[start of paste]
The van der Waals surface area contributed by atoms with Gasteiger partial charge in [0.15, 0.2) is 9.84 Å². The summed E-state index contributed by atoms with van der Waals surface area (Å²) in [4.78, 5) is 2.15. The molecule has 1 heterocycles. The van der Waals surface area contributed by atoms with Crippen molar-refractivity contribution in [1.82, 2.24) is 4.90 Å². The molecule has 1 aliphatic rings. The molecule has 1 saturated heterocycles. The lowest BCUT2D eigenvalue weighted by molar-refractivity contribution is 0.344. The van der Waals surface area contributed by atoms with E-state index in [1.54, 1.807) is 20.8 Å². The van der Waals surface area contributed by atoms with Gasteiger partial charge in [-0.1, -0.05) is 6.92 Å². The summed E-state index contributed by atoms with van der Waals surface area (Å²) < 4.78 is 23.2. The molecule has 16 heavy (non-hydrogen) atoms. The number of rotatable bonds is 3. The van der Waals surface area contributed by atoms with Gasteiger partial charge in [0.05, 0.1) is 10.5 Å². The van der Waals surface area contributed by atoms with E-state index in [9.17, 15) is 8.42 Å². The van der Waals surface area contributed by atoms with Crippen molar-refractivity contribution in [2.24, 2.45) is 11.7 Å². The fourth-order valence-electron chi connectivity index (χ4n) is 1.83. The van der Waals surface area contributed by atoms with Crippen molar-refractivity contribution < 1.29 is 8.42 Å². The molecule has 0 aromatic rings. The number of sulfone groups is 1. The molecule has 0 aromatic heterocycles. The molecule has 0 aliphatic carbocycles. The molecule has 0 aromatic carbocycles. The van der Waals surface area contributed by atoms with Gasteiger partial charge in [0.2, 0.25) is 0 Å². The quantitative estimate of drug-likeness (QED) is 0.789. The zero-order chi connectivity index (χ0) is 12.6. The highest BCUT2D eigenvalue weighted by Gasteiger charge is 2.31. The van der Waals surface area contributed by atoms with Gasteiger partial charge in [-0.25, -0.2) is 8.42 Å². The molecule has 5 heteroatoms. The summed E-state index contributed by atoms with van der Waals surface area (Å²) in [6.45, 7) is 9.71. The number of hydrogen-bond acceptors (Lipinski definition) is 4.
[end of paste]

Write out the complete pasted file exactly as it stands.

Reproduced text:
The van der Waals surface area contributed by atoms with Gasteiger partial charge in [0.15, 0.2) is 9.84 Å². The summed E-state index contributed by atoms with van der Waals surface area (Å²) in [4.78, 5) is 2.15. The molecule has 1 heterocycles. The van der Waals surface area contributed by atoms with Crippen molar-refractivity contribution in [1.82, 2.24) is 4.90 Å². The molecule has 1 aliphatic rings. The molecule has 1 saturated heterocycles. The lowest BCUT2D eigenvalue weighted by molar-refractivity contribution is 0.344. The van der Waals surface area contributed by atoms with E-state index in [1.54, 1.807) is 20.8 Å². The van der Waals surface area contributed by atoms with Gasteiger partial charge in [-0.1, -0.05) is 6.92 Å². The summed E-state index contributed by atoms with van der Waals surface area (Å²) < 4.78 is 23.2. The molecule has 16 heavy (non-hydrogen) atoms. The number of rotatable bonds is 3. The van der Waals surface area contributed by atoms with Gasteiger partial charge in [0.05, 0.1) is 10.5 Å². The van der Waals surface area contributed by atoms with E-state index in [9.17, 15) is 8.42 Å². The van der Waals surface area contributed by atoms with Crippen molar-refractivity contribution in [2.24, 2.45) is 11.7 Å². The fourth-order valence-electron chi connectivity index (χ4n) is 1.83. The van der Waals surface area contributed by atoms with Crippen molar-refractivity contribution < 1.29 is 8.42 Å². The molecule has 0 aromatic rings. The number of sulfone groups is 1. The molecule has 0 aromatic heterocycles. The molecule has 0 aliphatic carbocycles. The molecule has 0 aromatic carbocycles. The van der Waals surface area contributed by atoms with Gasteiger partial charge in [0.2, 0.25) is 0 Å². The quantitative estimate of drug-likeness (QED) is 0.789. The zero-order chi connectivity index (χ0) is 12.6. The highest BCUT2D eigenvalue weighted by Gasteiger charge is 2.31. The van der Waals surface area contributed by atoms with Gasteiger partial charge in [-0.25, -0.2) is 8.42 Å². The molecule has 5 heteroatoms. The summed E-state index contributed by atoms with van der Waals surface area (Å²) in [6.45, 7) is 9.71. The number of hydrogen-bond acceptors (Lipinski definition) is 4.